Lambchop brings “Mr. M” to Boulder’s Fox Theater (interview)By John Wenzel | April 27th, 2012 | No Comments »
And part of the reason is because it’s not exactly indie rock. First misclassified as an alt-country outfit, the quasi-orchestral Nashville collective — led by the gentle, poetic croak of Kurt Wagner — has pleasantly confounded fans and critics with its trips through jazz, folk, soul-funk, chamber-pop and more.
We caught up with Wagner via phone from his home in Nashville before the band’s rare string of tour dates, which will bring it to Boulder’s Fox Theatre on Saturday, April 28.
Your new album, “Mr. M,” is another tribute to the American songbook — not literally, but in the sense that it’s packed with different arrangements and nods to different genres. How did it come together?
Really slowly. After we finished touring for (2008′s) “Ohio,” I took a little break and started to focus on painting a lot, something I’d set aside for about eight years, so I was mainly painting every day and working on that in a dedicated fashion. The notion of songwriting really wasn’t part of my thinking. A painting can take a year to create, so things developed slowly. Eventually it got to the point where it was suggested by (producer) Mark Nevers that we work with him. He had this sort of sonic notion in mind from watching some Frank Sinatra YouTube stuff about using strings in an abstract way to counter the melodies.
And I know the album’s booklet contains paintings you did that correspond to each song.
The idea was that I paired each song with a little painting from a series I was working on simultaneously with the music over the years. But it’s not the literal painting of a dog with a song about a dog, it’s that notion of how we appreciate and understand abstract art. What are we responding to? This series is a debutante society of these guys posing for their class pictures. I can’t tell you why one song fits a painting better than the other painting.
Lambchop seems like a fragile arrangement for a band, but you’ve been playing music with some of these guys since 1986.
I do think that the nature of the way we are has allowed us to stick around as long as we have, because we have that sort of flexibility that’s ever-evolving and changing in whatever way I’m guiding it. I have friends that have been in bands a long time — at least as long as us — and they’re much more defined as an entity. But as a creation, we’re a collective of people going out and making music on our own terms.
I know you also used to be uncomfortable being thought of as the group’s leader.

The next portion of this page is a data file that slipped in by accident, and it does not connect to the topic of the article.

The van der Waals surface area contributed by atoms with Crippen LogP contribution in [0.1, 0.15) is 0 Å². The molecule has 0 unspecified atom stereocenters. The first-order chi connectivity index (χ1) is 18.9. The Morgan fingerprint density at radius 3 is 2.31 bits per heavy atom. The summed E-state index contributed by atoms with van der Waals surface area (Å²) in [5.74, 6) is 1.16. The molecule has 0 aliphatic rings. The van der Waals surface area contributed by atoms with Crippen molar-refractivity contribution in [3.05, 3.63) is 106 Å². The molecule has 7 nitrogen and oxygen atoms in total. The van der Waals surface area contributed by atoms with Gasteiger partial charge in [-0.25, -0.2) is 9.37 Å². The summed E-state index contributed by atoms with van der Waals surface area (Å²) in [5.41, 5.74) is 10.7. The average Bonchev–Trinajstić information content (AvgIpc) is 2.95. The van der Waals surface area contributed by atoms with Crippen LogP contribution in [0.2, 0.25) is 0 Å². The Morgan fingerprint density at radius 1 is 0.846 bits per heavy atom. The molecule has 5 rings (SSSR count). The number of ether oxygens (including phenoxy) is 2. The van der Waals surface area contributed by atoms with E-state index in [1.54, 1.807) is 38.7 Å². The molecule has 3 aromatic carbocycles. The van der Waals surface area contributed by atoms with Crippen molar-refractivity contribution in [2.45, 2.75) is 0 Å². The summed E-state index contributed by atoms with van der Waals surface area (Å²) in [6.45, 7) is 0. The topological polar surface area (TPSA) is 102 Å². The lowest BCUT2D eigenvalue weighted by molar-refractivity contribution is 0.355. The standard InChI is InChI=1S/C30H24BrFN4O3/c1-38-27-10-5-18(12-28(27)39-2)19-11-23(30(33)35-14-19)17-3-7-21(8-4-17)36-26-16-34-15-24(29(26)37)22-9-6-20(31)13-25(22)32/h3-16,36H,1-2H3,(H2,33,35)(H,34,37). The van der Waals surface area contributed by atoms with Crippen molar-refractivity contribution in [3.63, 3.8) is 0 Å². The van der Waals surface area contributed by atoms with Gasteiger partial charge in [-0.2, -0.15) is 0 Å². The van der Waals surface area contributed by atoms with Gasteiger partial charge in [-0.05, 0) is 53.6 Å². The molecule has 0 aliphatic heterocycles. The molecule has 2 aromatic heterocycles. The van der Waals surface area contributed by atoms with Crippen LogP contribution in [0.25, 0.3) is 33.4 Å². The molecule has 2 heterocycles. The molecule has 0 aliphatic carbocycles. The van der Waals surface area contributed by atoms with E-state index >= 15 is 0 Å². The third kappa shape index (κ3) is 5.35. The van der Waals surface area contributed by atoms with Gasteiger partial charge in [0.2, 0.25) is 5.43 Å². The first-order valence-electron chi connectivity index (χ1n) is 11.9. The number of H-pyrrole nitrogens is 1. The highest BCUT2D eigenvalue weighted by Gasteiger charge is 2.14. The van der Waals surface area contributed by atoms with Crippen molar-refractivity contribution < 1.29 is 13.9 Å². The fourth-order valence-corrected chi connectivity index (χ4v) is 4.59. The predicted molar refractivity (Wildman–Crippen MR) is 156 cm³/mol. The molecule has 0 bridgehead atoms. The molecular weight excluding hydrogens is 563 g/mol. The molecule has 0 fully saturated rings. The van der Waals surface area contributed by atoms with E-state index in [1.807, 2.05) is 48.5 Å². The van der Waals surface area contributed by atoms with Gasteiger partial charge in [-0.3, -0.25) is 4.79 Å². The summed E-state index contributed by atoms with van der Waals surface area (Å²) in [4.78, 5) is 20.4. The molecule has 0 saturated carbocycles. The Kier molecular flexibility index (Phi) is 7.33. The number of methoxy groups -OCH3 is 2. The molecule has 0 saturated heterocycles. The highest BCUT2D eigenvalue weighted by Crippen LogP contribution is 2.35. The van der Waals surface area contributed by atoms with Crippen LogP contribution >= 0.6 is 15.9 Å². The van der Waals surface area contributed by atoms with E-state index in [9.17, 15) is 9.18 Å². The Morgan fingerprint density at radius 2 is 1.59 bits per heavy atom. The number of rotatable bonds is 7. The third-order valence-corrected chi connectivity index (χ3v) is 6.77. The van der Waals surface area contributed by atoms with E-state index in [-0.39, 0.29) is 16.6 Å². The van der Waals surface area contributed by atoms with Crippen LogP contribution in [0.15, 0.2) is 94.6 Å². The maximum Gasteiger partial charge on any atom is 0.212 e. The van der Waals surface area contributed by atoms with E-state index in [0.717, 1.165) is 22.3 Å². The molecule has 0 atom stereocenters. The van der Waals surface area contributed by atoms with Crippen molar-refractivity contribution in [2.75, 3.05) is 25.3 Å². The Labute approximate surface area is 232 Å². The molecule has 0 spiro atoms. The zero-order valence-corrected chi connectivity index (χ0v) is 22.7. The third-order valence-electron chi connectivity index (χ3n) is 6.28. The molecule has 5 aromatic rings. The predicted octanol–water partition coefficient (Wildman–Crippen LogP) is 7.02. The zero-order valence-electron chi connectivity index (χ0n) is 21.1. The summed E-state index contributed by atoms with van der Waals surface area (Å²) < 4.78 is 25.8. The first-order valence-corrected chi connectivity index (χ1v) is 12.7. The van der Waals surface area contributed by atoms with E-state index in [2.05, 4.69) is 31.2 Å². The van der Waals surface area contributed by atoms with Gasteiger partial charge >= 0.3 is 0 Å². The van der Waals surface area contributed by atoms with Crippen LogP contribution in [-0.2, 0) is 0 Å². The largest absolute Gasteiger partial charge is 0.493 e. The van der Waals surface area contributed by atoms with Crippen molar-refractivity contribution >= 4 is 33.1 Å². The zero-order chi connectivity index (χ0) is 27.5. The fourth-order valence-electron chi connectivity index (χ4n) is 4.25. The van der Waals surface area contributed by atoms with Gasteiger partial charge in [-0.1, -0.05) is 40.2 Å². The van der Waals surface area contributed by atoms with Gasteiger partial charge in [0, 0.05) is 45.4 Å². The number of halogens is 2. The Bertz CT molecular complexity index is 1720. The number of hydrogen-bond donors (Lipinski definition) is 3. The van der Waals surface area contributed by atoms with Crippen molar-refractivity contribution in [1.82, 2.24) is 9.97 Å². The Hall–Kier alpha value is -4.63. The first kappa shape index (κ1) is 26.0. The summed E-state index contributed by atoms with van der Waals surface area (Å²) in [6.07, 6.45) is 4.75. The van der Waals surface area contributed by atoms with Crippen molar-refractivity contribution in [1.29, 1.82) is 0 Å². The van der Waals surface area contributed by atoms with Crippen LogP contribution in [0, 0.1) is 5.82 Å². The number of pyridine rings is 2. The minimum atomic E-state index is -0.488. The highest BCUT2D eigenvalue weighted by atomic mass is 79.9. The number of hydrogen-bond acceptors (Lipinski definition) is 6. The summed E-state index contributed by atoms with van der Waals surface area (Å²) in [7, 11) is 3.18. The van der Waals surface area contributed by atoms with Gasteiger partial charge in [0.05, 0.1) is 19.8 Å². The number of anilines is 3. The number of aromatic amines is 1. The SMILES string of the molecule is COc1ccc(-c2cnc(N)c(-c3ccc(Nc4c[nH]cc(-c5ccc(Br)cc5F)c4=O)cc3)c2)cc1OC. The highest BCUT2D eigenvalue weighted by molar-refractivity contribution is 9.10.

I didn’t want to fall into being the focus of the group, because I felt that people would miss the point of what we’re trying to do. But hanging around long enough and doing the things we have, it just happened. I had this absurd fantasy with somehow being accepted in the mainstream country world when we started, and if that was the case then I would embrace that. But that world sort of sees through that, because when they listen to our music there’s truly nothing they can identify with country music.
So you guys are playing Boulder’s Fox Theatre. I don’t think I’ve ever seen you there before. Is this your first time in Boulder?
I don’t think we’ve ever played in Colorado. That’s the idea with what we’re trying to do this time (on tour). We’ve always been limited by what we can do in the U.S., mostly the coasts but never anywhere in between. I just kind of felt like maybe we should try to do some different cities. And that’s part of it too: we’ve never really played in the West or Northwest.
Why is that?
Time constraints. Early on Lambchop functioned as a band that basically would tour on its vacation time from work and we went to where I guess there was the most demand. And that happened to be Europe at the time, so there wasn’t a lot left over to give to the U.S., but we tried the best we could. A lot of it was economic as well, but mostly time constraints. Also due to the nature of the way Lambchop was as a band. We had so many people that would be part of it on the road, and we toured with 14 people or something. In Europe it got even larger.
I’ve read that the album is dedicated to Vic Chestnutt. What would he think of this album if he could hear it?
I think he’d like it. He may not be too fond of the dedication, that sort of drawing attention to him. But for me it was something that was definitely in the air, and he’s such a sort of feature in Lambchop’s existence, and me and Mark as well, personally. The notion of him not being around anymore to hear something like this was something new for us to go through. I’ve never made a record without having him around to hear it. He was pretty instrumental with getting me involved in music, period. It was his encouragement and support that really gave me the confidence to even consider this notion of making music (in the mid-to-late ’80s). I hadn’t even started this notion of Posterchild yet making cassettes, and I ran into him early on. He was a visual artist as well, and I was a painter and he was really fascinated by that side of what I was doing as much as anything.